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The 1 TB-ish SSD: The Micron M500

Anandtech has a review of the Micron M500, which is the first 960 GB SSD to retail for less than $600. Micron had to make some decisions to get that combination of capacity and price, so it’s not truly a no-compromises SSD, but like the article states, it’s a not-quite-a-terabyte capacity at the price that the best 80 GB drive was selling for in 2008. That’s a long way to come in five years. At $599, the price is high, but it’s not out of reach. If you really need that much high-speed capacity, you can probably come up with that sum.

And the drive’s reception has been very good. It’s backordered everywhere I’ve looked.Read More »The 1 TB-ish SSD: The Micron M500

Crucial has a new SSD out, but I don’t think I want it

Anandtech reviewed Crucial’s new value drive.

Spoiler: Unless you get the drive on sale, pay the few dollars more that it costs to get a Crucial M4, or Samsung 830, or whatever Intel drive is available (I’ve given up on trying to keep track of Intel’s drives; they release drives more often than Oracle releases security patches.)

A bargain SSD for the masses

I spotted a bargain SSD: The Kingston SSDNow V+100 96 GB  is available at Amazon for $130. (It’s available other places for about the same price, but with Amazon’s free shipping, it’s probably cheaper there.) It uses a Toshiba controller that (by some accounts) lacks NCQ, but other than that, it’s a modern controller, and it has a good track record, having been the controller Apple used in its Macbook Air.
Read More »A bargain SSD for the masses

SSDs and built-in encryption–and how to enable it

Update: This entry was based on preliminary information that turned out to be incorrect. Please see the following update.

One of the last knocks on SSD performance is that they don’t perform well with full-drive encryption. But on Sandforce 1200- and 2200-based drives, and the next-generation Intel 320 drives introduced today, that’s not an issue anymore. Encryption happens on the drive, in hardware, with no performance penalty.

The problem was that nobody talked about how it works. I found the details buried in Anandtech’s review of the Intel 320 drive. The takeaway is this: If you set your BIOS password, the drive will be unreadable if you remove it and put it in another system. Update: No it won’t. But you can add ATA password support, under some circumstances.
Read More »SSDs and built-in encryption–and how to enable it

State of the SSD, 1Q 2011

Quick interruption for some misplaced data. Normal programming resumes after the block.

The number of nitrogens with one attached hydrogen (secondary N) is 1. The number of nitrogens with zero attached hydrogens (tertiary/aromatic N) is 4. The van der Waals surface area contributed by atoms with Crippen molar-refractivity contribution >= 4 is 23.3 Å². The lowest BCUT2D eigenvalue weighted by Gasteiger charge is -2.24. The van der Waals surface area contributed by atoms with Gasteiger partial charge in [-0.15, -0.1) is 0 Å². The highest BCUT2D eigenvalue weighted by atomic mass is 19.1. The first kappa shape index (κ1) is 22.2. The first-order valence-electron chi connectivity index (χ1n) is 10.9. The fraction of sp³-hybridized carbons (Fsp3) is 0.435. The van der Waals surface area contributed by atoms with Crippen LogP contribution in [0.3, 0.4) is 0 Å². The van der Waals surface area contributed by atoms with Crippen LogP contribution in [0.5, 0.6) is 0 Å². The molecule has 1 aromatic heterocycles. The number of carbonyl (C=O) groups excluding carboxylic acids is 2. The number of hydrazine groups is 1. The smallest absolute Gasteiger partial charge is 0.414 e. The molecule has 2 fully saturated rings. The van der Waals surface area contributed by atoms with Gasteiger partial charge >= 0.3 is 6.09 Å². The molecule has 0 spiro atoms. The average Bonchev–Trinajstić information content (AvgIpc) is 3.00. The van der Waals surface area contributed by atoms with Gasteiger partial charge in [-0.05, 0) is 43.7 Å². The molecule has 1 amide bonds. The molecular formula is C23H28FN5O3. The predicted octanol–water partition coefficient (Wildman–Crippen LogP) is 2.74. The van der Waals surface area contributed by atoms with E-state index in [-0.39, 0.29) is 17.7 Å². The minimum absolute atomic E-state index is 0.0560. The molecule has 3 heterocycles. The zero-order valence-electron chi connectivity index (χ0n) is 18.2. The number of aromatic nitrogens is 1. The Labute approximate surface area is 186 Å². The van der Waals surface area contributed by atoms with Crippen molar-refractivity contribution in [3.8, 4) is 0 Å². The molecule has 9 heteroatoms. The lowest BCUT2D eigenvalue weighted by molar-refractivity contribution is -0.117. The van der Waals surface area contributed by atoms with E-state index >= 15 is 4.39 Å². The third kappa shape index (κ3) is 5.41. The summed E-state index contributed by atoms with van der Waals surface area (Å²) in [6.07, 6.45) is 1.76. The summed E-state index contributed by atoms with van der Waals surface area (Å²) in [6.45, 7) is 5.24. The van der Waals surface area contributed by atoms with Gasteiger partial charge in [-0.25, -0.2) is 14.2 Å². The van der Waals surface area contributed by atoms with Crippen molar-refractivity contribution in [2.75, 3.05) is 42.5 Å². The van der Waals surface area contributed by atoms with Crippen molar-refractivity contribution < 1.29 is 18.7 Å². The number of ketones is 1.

It’s no secret that I loves me some SSDs. And 2011 looks to be a good year for SSDs. Anandtech has a preview of what promises to be the fastest available drive on the market, once it’s released. It may not be at the very top of the heap for really long, but it represents the state of the art for now.

I’d rather not spoil the whole article, but there are two key takeaways from it.
Read More »State of the SSD, 1Q 2011

This could be the one… SSD for the masses

Anandtech released the most thorough article on SSDs I’ve ever seen. I’m not sure exactly what it set out to be. It’s a review of the new OCZ Vertex SSD, but it also explains virtually every SSD technology on the market today, and the strengths and weaknesses of each–over the course of a 30-page odyssey.

The takeaway is this: The OCZ Vertex, which sells for as little as $128 at Newegg for the 30 GB version, gives the much more expensive Intel X25 series a run for its money.I’m not an out-and-out performance guy nearly so much as I’m a bang-for-the-buck guy. I want an SSD in the worst way, and it was clear when the X25s came out that Intel had a real winner on its hands, but $600 is a lot of money to pay for a disk drive. I don’t pay $600 for entire computers anymore.

The Vertex delivers performance nearly as good, at a budget price. It’s still far more expensive than a conventional hard drive on a cost-per-gigabyte basis (for $128 you can have a terrabyte conventional drive), but find me a conventional drive that consistently boots Windows in 48 seconds and loads Photoshop CS4 in less than five seconds. But the real beauty is that you can have a full virus scan running in the background and the effect on performance is negligible.

Some 24 years after Commodore introduced the first personal computer with pre-emptive multitasking, the full promise of pre-emptive multitasking is made complete. The hardware has finally caught up with the software.

Although I’ve been dreaming of solid state drives for literally years, I’ve been hesitant to buy one because of the problems associated with them, and the general lack of understanding behind those problems. Now, the problems are out in the open: They’re caused by the compromises necessary to give the drives good life expectancy.

The big problem with inexpensive SSDs from last year, such as the OCZ Core, Supertalent Masterdrive, and other similarly priced drives was that while their sustained read and write speeds were very good, their random write performance falls off a cliff. If the system has to write to two different files at the same time, the drives start performing like floppy drives, or at least the really low-end hard drives of the early/mid 1990s. Remember JTS or Quantum Bigfoot hard drives?

A lot of power users will sniff at the 30 GB capacity of the entry-level model. That’s fine; the drive comes in capacities up to 240 GB. But I look at it this way: 30 GB is more than enough room to hold the last version worth having of anything Microsoft ever wrote (or will write)–Windows XP and Office 2003. One could get a mid-range motherboard and CPU, max out its memory, install a 30 GB Vertex with Windows XP and Office 2003, and have a computer with a life expectancy of 10 years. And not only that, the computer will still be worth using in 10 years too.

It’s almost too bad I’m not in computer sales anymore (I haven’t been since 1995). I think I could sell a lot of these.